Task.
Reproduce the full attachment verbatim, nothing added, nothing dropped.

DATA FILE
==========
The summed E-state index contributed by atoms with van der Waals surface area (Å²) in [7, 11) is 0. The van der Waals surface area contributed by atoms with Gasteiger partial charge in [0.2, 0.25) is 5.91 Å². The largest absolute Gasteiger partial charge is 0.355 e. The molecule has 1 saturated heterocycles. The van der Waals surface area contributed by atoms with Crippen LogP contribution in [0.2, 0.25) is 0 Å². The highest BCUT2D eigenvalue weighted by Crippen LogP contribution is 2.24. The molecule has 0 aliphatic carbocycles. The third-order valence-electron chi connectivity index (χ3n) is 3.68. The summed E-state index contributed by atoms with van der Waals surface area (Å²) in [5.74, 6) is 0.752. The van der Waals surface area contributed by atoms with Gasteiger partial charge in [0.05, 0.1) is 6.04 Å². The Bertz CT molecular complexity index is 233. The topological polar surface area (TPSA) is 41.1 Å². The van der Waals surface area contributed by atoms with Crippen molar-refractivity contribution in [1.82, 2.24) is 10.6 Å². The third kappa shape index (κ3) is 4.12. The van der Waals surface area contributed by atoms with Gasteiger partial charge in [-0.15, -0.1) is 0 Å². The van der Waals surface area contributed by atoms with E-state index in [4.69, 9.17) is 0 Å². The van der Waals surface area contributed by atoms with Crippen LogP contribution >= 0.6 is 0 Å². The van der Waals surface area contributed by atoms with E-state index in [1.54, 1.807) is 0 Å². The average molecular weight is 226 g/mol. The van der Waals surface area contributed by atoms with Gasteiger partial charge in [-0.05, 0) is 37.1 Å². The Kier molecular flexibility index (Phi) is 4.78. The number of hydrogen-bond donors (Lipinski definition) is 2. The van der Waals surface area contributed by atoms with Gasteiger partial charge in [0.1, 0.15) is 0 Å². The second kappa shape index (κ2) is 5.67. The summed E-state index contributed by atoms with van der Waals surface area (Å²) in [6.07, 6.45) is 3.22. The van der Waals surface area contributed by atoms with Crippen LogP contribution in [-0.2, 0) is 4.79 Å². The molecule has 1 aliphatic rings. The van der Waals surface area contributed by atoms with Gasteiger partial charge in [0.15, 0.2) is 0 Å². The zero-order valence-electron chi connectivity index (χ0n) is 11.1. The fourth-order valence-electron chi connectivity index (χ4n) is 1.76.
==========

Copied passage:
The summed E-state index contributed by atoms with van der Waals surface area (Å²) in [7, 11) is 0. The van der Waals surface area contributed by atoms with Gasteiger partial charge in [0.2, 0.25) is 5.91 Å². The largest absolute Gasteiger partial charge is 0.355 e. The molecule has 1 saturated heterocycles. The van der Waals surface area contributed by atoms with Crippen LogP contribution in [0.2, 0.25) is 0 Å². The highest BCUT2D eigenvalue weighted by Crippen LogP contribution is 2.24. The molecule has 0 aliphatic carbocycles. The third-order valence-electron chi connectivity index (χ3n) is 3.68. The summed E-state index contributed by atoms with van der Waals surface area (Å²) in [5.74, 6) is 0.752. The van der Waals surface area contributed by atoms with Gasteiger partial charge in [0.05, 0.1) is 6.04 Å². The Bertz CT molecular complexity index is 233. The topological polar surface area (TPSA) is 41.1 Å². The van der Waals surface area contributed by atoms with Crippen molar-refractivity contribution in [1.82, 2.24) is 10.6 Å². The third kappa shape index (κ3) is 4.12. The van der Waals surface area contributed by atoms with Gasteiger partial charge in [-0.15, -0.1) is 0 Å². The van der Waals surface area contributed by atoms with E-state index in [4.69, 9.17) is 0 Å². The van der Waals surface area contributed by atoms with Crippen LogP contribution >= 0.6 is 0 Å². The van der Waals surface area contributed by atoms with E-state index in [1.54, 1.807) is 0 Å². The average molecular weight is 226 g/mol. The van der Waals surface area contributed by atoms with Gasteiger partial charge in [-0.05, 0) is 37.1 Å². The Kier molecular flexibility index (Phi) is 4.78. The number of hydrogen-bond donors (Lipinski definition) is 2. The van der Waals surface area contributed by atoms with Gasteiger partial charge in [0.1, 0.15) is 0 Å². The second kappa shape index (κ2) is 5.67. The summed E-state index contributed by atoms with van der Waals surface area (Å²) in [6.07, 6.45) is 3.22. The van der Waals surface area contributed by atoms with Crippen LogP contribution in [-0.2, 0) is 4.79 Å². The molecule has 1 aliphatic rings. The van der Waals surface area contributed by atoms with Gasteiger partial charge in [0.15, 0.2) is 0 Å². The zero-order valence-electron chi connectivity index (χ0n) is 11.1. The fourth-order valence-electron chi connectivity index (χ4n) is 1.76.